My dear son-in-law,
He’d read the salutation and then quietly taken the letter outdoors, leaving Gwena to her nap rather than joining her. There was no reason to wake her with any expletives that happened to slip past his self-control, and if Lucian Leours was starting a letter to him like this, it was highly likely that the letter was going to cause expletives.
Calmly, Slate walked through the orchard to the broad stump of his father’s favorite tree, killed two years after the man’s death by lightning. It’d become Slate’s preferred “thinking” spot, and he settled onto the stump, letter in hand, to breathe silently before continuing to read.
Though perhaps you will find this difficult to believe, given my class and occupation, family has always been of paramount importance to me. Indeed, not even death could keep me from my children…or now, my grandchildren. The Six have truly blessed me, to have given me five beautiful darlings to dote upon, and I do look forward to spending more time with them.
Oh, he believed it, all right. It hadn’t taken much for Slate to figure out that the Leours would always consider Leours first, everything (and everyone) else second. If Lucian was going to fixate on anything, it would be his children and grandchildren.
Which brings me to the true purpose of this letter, Carter. My son and his little brood are only a quick jaunt through the asuran gate away, but you have taken my dearest rose so very far away! That has been bothering me of late and as I am not the type of man to dwell upon a problem without seeking a solution, I have hit upon what I believe to be an excellent one. You and Gwena must come and spend the winter here in Ebonhawke. My solicitor informs me that there are several suitable properties for let and if you like one well enough you could even keep it year ‘round, for whenever my darling girl might wish to visit her father.
His jaw tensed and, as Gwena wasn’t present to see his expression, Slate snarled silently. The fact that Lucian so clearly believed that absolutely no one, let alone a “filthy Krytan,” was good enough for his daughter was perfectly clear. He’d never had a moment’s doubt on that score. And reading the oh-so-proper phrasing made Slate wonder just how long he had before Lucian set one of his many “helping hands” to having him killed.
And yes, I dare call Ebonhawke safe for none here would dare raise a hand against one of mine. Your entire household would be protected, of that you have my most solemn word and I am a man of my word.
It was with perfect calm that Slate rose to his feet, turned and slammed his fist into the nearest tree. He did it repeatedly, face without expression, and then looked blankly at his scraped and bloody knuckles. Myrtle would heal the damage before Gwena saw; she wasn’t a talented elementalist, but she’d healed a few cuts and scrapes for him before.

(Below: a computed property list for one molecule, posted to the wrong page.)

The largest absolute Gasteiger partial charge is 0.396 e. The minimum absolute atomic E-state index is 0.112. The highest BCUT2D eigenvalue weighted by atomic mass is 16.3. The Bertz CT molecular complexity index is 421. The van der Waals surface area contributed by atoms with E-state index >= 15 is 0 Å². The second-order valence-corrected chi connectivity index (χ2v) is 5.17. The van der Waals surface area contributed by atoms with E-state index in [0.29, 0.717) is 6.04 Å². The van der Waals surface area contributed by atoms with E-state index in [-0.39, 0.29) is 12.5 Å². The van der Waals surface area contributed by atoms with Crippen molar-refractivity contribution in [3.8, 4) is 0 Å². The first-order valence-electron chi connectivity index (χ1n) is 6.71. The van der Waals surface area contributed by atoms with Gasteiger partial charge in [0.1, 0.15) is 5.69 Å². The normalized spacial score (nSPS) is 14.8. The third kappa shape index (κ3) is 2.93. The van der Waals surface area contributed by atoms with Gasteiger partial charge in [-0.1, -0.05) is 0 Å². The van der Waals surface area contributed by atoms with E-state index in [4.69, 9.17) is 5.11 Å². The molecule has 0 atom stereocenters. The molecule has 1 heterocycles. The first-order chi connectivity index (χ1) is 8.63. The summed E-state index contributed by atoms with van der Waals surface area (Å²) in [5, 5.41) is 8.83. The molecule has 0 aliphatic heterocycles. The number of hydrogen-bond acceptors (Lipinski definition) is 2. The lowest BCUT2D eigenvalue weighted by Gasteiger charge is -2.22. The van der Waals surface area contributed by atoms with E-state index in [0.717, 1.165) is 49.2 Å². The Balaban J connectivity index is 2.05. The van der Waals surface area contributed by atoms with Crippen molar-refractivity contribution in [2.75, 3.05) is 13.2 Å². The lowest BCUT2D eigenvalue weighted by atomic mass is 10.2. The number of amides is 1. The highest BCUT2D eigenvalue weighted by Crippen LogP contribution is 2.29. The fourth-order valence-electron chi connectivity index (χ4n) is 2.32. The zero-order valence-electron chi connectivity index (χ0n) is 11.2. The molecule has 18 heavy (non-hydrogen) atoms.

He looked at the last few lines of the letter before folding it, quietly tucking it into his shirt pocket and sinking back onto the stump. Slate looked out at the fields, golden now with heavy wheat, and then dropped his head into his hands.
There was no doubt in his mind that Lucian was testing the waters, seeing just how much control he could regain over Gwena’s life. And she… She wouldn’t fight him. As much as Slate loved her, as much as he would’ve done or given anything for her, he knew she thought of herself as a Leours first, a monster secondary–and really, wasn’t that the same thing?–and anything else… It trailed after that, with mother, daughter and sister competing together.
Wife was not uppermost in her mind, even though Slate had no doubt that she loved him. That he gave her something she couldn’t find elsewhere–something she wanted, needed even.
…but she’d lived without it and could again. He’d married an Ascalonian noblewoman who was, quite frankly, out of his league, and he’d managed to marry a woman who came from a family of lunatics that refused to ever let any of their own go.
Lucian would, no doubt, subtly provide everything that they needed in Ebonhawke, and Gwena would never think twice about it because her father always provided. And he… knew he had no choice.
Slate rubbed his hand across his eyes and let out a slow breath, clearing away a few hot tears that had risen. He put his palms smartly to his knees before rising, pacing about the orchard until his face was calm, and then he went to find Myrtle.
He loved Gwena, and he would not make her choose. So he’d play her father’s game and give the man a little leeway, a little control, and simply try to hold his own in the shadow of the Leours.